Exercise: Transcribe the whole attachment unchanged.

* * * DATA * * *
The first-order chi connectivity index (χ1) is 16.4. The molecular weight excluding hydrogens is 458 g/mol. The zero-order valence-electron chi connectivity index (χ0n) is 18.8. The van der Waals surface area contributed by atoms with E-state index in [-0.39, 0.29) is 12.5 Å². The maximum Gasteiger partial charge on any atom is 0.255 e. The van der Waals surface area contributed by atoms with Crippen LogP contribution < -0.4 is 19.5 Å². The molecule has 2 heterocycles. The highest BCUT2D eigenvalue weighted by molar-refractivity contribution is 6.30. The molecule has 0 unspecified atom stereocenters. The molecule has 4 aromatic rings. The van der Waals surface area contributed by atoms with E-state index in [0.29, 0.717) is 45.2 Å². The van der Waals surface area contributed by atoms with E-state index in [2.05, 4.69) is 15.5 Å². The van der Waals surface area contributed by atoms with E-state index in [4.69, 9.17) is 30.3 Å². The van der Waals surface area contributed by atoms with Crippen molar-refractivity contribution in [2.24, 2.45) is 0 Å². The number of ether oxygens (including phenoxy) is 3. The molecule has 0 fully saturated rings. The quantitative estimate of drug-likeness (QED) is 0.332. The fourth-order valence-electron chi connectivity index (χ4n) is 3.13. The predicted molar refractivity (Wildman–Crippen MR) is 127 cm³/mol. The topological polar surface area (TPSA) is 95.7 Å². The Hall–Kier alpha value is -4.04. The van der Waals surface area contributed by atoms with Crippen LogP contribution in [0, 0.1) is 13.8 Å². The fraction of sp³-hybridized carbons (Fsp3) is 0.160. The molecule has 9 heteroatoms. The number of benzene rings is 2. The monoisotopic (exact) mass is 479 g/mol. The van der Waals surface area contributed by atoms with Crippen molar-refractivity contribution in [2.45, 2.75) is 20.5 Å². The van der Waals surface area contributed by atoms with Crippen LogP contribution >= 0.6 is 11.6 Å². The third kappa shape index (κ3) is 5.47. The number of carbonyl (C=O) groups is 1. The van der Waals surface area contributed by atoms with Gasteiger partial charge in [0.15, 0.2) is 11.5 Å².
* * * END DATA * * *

The first-order chi connectivity index (χ1) is 16.4. The molecular weight excluding hydrogens is 458 g/mol. The zero-order valence-electron chi connectivity index (χ0n) is 18.8. The van der Waals surface area contributed by atoms with E-state index in [-0.39, 0.29) is 12.5 Å². The maximum Gasteiger partial charge on any atom is 0.255 e. The van der Waals surface area contributed by atoms with Crippen LogP contribution < -0.4 is 19.5 Å². The molecule has 2 heterocycles. The highest BCUT2D eigenvalue weighted by molar-refractivity contribution is 6.30. The molecule has 0 unspecified atom stereocenters. The molecule has 4 aromatic rings. The van der Waals surface area contributed by atoms with E-state index in [0.29, 0.717) is 45.2 Å². The van der Waals surface area contributed by atoms with E-state index in [2.05, 4.69) is 15.5 Å². The van der Waals surface area contributed by atoms with E-state index in [4.69, 9.17) is 30.3 Å². The van der Waals surface area contributed by atoms with Crippen molar-refractivity contribution in [2.24, 2.45) is 0 Å². The number of ether oxygens (including phenoxy) is 3. The molecule has 0 fully saturated rings. The quantitative estimate of drug-likeness (QED) is 0.332. The fourth-order valence-electron chi connectivity index (χ4n) is 3.13. The predicted molar refractivity (Wildman–Crippen MR) is 127 cm³/mol. The topological polar surface area (TPSA) is 95.7 Å². The Hall–Kier alpha value is -4.04. The van der Waals surface area contributed by atoms with Crippen LogP contribution in [0, 0.1) is 13.8 Å². The fraction of sp³-hybridized carbons (Fsp3) is 0.160. The molecule has 9 heteroatoms. The number of benzene rings is 2. The monoisotopic (exact) mass is 479 g/mol. The van der Waals surface area contributed by atoms with Crippen molar-refractivity contribution in [2.45, 2.75) is 20.5 Å². The van der Waals surface area contributed by atoms with Crippen LogP contribution >= 0.6 is 11.6 Å². The third kappa shape index (κ3) is 5.47. The number of carbonyl (C=O) groups is 1. The van der Waals surface area contributed by atoms with Gasteiger partial charge in [0.15, 0.2) is 11.5 Å².